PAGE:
When you’re married, filing your taxes jointly offers many benefits. However, when you divorce, your taxes could increase if you’re not careful. Here’s how to avoid taking a hit on your taxes.
Your Filing Status
Chances are, when you got married, you decided to change your tax-filing status to filing jointly. How do you file once divorced, however? You can either choose to file as head of household or as a single (or individual) taxpayer. Here are the key differences:
- Single – An unmarried individual with no dependents or who at least doesn’t pay the bulk of the costs to care for one
- Head of household – An unmarried individual who pays the majority of costs to care for at least one dependent
You receive preferential treatment on your taxes for filing as head of household, including a potentially lower tax rate and greater likelihood of qualifying for certain tax credits and deductions. Therefore, if you have any children who depend on you financially, you can benefit from filing this way. This is particularly true for filers in the lower income brackets.
What Qualifies as Divorced?
It may seem a simple question: am I divorced or aren’t I? As far as the IRS is concerned, however, you are only divorced for tax purposes, meaning your tax-filing status needs to change if you are in possession of one of the following documents by the final day of the tax-filing year in question (in this case, December 31, 2021):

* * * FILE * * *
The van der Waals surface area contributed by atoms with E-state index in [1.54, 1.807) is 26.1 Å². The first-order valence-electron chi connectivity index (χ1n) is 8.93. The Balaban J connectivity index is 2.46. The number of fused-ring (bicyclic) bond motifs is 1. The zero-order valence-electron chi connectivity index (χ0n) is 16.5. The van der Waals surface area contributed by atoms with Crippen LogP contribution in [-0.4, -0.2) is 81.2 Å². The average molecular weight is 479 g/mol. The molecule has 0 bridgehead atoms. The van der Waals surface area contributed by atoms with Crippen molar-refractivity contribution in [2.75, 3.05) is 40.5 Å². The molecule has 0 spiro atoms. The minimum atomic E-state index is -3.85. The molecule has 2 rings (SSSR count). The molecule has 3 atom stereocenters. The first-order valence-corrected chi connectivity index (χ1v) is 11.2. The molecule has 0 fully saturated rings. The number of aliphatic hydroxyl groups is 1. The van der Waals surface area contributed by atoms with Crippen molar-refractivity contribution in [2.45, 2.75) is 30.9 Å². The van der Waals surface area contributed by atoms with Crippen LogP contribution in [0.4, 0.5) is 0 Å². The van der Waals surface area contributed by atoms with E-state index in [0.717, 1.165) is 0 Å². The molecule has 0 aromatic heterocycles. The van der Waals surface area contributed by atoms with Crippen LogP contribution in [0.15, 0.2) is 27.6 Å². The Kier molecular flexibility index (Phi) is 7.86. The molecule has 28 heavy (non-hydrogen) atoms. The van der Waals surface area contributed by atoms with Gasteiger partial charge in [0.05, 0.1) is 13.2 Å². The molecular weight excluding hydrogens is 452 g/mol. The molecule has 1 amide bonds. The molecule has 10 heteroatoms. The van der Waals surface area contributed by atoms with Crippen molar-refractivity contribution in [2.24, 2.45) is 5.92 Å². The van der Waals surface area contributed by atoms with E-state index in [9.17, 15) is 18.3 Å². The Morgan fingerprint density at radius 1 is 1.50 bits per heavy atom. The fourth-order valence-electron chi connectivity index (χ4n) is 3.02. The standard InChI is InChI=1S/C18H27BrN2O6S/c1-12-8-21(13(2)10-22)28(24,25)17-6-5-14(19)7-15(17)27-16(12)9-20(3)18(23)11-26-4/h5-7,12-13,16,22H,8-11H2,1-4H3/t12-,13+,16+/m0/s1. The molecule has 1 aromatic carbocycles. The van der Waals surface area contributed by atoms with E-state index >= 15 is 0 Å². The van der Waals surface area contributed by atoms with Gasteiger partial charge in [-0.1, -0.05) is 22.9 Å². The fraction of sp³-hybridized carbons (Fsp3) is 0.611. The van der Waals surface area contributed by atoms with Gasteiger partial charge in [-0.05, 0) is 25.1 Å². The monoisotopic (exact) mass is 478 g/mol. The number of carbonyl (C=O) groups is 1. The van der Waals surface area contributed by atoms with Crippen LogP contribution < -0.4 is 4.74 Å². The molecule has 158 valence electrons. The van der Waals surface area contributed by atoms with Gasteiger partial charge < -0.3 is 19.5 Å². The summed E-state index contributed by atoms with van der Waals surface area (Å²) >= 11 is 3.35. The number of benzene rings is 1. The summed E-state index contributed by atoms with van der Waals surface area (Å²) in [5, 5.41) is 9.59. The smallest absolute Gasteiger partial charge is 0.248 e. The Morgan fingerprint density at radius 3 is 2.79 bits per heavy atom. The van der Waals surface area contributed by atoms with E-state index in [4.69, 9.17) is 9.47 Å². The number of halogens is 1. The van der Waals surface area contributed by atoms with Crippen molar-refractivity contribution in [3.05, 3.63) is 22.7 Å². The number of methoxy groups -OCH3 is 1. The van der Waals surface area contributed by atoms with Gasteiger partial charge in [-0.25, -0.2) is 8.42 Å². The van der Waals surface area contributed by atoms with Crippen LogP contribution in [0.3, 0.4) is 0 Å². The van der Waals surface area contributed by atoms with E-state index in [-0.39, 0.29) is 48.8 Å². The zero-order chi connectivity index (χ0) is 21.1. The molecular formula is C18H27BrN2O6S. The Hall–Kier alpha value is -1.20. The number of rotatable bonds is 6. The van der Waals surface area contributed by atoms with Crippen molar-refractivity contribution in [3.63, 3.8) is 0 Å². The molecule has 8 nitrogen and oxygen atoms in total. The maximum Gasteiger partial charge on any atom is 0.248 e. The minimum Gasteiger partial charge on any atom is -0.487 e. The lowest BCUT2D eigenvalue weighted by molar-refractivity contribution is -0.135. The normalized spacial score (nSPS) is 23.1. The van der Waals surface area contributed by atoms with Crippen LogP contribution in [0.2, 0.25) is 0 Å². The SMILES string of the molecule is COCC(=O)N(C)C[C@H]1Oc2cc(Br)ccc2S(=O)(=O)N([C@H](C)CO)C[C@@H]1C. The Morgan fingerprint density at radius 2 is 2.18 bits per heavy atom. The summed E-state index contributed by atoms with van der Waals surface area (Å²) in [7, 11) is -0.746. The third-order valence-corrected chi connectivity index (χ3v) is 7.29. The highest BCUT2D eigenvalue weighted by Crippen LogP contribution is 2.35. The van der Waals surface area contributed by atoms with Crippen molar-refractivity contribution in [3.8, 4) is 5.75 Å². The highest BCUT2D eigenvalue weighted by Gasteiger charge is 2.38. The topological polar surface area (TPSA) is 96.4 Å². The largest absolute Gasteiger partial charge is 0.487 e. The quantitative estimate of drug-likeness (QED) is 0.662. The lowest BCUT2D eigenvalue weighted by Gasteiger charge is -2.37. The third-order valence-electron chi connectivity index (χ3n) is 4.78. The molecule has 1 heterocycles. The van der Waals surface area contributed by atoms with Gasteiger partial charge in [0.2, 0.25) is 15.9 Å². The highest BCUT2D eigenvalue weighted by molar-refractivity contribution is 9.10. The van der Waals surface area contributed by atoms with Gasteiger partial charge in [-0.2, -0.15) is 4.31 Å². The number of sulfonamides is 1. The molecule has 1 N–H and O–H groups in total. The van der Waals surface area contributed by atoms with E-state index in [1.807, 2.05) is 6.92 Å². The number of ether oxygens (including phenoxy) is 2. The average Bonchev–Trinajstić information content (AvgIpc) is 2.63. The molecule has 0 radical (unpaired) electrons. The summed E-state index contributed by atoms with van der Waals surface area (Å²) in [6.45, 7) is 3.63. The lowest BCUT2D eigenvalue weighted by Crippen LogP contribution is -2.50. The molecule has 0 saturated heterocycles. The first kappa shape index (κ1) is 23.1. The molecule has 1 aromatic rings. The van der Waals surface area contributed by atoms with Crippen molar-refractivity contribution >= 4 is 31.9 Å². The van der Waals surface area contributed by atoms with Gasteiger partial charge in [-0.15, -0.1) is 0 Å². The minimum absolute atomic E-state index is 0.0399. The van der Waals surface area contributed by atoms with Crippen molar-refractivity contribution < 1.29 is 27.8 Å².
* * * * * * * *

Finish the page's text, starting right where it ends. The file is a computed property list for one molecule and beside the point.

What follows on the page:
- An annulment
- A decree of separation management
- A final decree of divorce
What if I don’t qualify?
If you and your former spouse don’t have any of the above-listed documents qualifying you for unmarried status in the eyes of the IRS, you have two options for filing your taxes:
- Continue to file jointly
- File separate tax returns using the status of “Married Filing Separately”
Suppose the relationship between you and your ex-spouse is still amicable. In that case, you can benefit from continuing to file jointly, as it is generally the easier of the two options and often the cheaper as well.
Income Brackets and Tax Rates
Income brackets and the corresponding tax rates associated with each differ for single filers and heads of household than for married joint filers. In other words, even with the same income, your tax rate as a single filer or head of household may not be the same after your divorce as it was before your divorce.
Since the income limits within each bracket are higher for married couples filing jointly than for those other filing statuses:
- If your spouse earned more money than you, you may either drop to a lower tax bracket or stay in the same one,
- But if you earned more money than your spouse, you may end up paying a higher tax rate.
Tax Credits and Deductions
There are several tax credits and deductions you are eligible to claim following divorce that you couldn’t claim while you were married. By the reverse token, you may have claimed certain credits as a married couple for which you no longer qualify as a newly single individual again. In many cases, the deciding factor in determining eligibility for these credits is whether or not children are involved and, if so, which parent has custody.
Tax Credits After Divorce